6 thoughts on “Garden Wargames # 1”

    1. Many thanks Chris – glad you liked the blogs / posts – garden war games are great fun but a bit of a rarity for me at the moment, so I look forward to getting some pound store plastics back out there soon!
      Mark (Mr MIN Man of TIN)


    1. Hello Brian
      Lovely to hear from you – I recognise your name (and have enjoyed your blog including the beautiful Maratha conversions) from reading many many times the Battle for Wargames WArgames Manual c.1983 which was a boyhood present and particularly liked your Big Wars article and your garden Wargames pics and 54mm figures – maybe you should repost this article on your blog?

      The first book of Wargamingy FE Perry is in the post to me at moment – never seen it before, I only had as a child FE Perry’s book two (which is puzzling on its own). Loved the clunky photos and vintage figures though.

      Time is running out and evenings drawing in for more than a brief garden skirmish this year.

      I am amazed how little there is on the web about garden gaming generally, like you say the British weather and our collectively ageing knees have much to answer for!

      Mark (Mr MIN Man of TIN blog)


  1. Lots of memories here! In college I often had a handful of action figures guarding my bookshelves and today have a LOT of action figures (and vehicles) guarding my bookshelves. Not so much the backyard, my parents never got me GI Joes but I did have plenty of green army men which I occasionally brought on camping trips. The leaving of a small patrol in the back yard is hilarious. Reminds me a bit of the 1980’s GI Joe “Pocket Patrol” – a box to hold three Joes and their equipment with a belt clip to carry it around. A lot of their catalogs and literature had tips and suggestions for play, and even conversions. I have a couple modern facsimiles of the original ’60s 12-inch figures, and they have their own “army manuals” with guides to the various accessories but also instructions on how to properly dig foxholes and shelters in the backyard for your figures.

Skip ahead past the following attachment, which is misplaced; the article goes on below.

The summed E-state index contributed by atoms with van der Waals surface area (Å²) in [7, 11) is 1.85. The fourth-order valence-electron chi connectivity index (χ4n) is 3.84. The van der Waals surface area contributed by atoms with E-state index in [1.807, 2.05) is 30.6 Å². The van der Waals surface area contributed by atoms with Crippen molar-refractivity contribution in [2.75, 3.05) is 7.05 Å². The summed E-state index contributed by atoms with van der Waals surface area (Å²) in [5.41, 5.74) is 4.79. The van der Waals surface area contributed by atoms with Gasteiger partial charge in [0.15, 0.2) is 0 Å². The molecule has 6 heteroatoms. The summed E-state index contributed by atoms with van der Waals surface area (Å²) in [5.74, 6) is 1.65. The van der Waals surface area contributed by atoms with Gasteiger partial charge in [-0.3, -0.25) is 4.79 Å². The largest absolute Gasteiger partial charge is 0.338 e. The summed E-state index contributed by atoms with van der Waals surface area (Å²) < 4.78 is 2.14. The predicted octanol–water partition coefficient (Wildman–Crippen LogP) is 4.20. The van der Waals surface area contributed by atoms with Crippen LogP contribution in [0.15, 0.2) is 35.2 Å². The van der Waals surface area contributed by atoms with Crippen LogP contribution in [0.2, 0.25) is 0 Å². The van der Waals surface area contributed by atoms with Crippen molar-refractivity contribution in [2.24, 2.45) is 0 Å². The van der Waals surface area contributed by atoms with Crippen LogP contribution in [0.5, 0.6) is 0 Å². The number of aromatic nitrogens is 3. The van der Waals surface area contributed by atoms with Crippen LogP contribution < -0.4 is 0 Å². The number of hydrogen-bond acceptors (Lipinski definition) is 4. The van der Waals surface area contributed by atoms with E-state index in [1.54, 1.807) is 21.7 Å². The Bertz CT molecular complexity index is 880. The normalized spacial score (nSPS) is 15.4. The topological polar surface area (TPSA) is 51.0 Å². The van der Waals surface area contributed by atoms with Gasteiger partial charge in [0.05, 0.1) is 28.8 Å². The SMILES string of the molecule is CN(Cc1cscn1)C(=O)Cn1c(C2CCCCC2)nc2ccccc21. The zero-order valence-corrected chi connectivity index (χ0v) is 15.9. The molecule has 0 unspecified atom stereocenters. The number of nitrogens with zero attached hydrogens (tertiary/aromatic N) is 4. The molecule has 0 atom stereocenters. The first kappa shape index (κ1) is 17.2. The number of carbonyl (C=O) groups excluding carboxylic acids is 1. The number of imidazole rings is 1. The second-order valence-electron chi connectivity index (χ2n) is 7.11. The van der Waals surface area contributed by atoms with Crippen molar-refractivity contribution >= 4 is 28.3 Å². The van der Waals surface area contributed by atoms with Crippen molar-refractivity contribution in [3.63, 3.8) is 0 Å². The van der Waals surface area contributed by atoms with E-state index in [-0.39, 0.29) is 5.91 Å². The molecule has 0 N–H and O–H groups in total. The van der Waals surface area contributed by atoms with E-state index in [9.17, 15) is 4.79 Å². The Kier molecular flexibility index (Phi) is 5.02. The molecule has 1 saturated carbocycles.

2. Good memories to have.
    Pretty much everything Harry Pearson says about Action Man (the UK version of GI Joe) is true in Achtung Schweinhund!, his funny gaming memoir or autobiography. I had them. Every boy and some girls I knew had them in their family. I still have some of them (packed away). They were always losing small bits of equipment in the garden. They were too big, too expensive (especially the vehicles) but the accessories and some of the outfits like my favourite, the Foreign Legion, were often amazing.
    Great to see the Action Man / GI Joe packaging and accessories again etc on Pinterest.

    Airfix, random plastic figures and Britain’s Deetail (metal based) figures more than made up for these Action Man / GI Joe shortcomings, as did Star Wars Action figures. Again these Action figure tiny loose guns were hopeless outdoors, the vehicles too expensive … again, still have these packed away safe.

    Thankfully I am not OCD about the three man backyard patrols, they are just a very funny everyday reminder of childhood games with my Dad. I should change them over more often.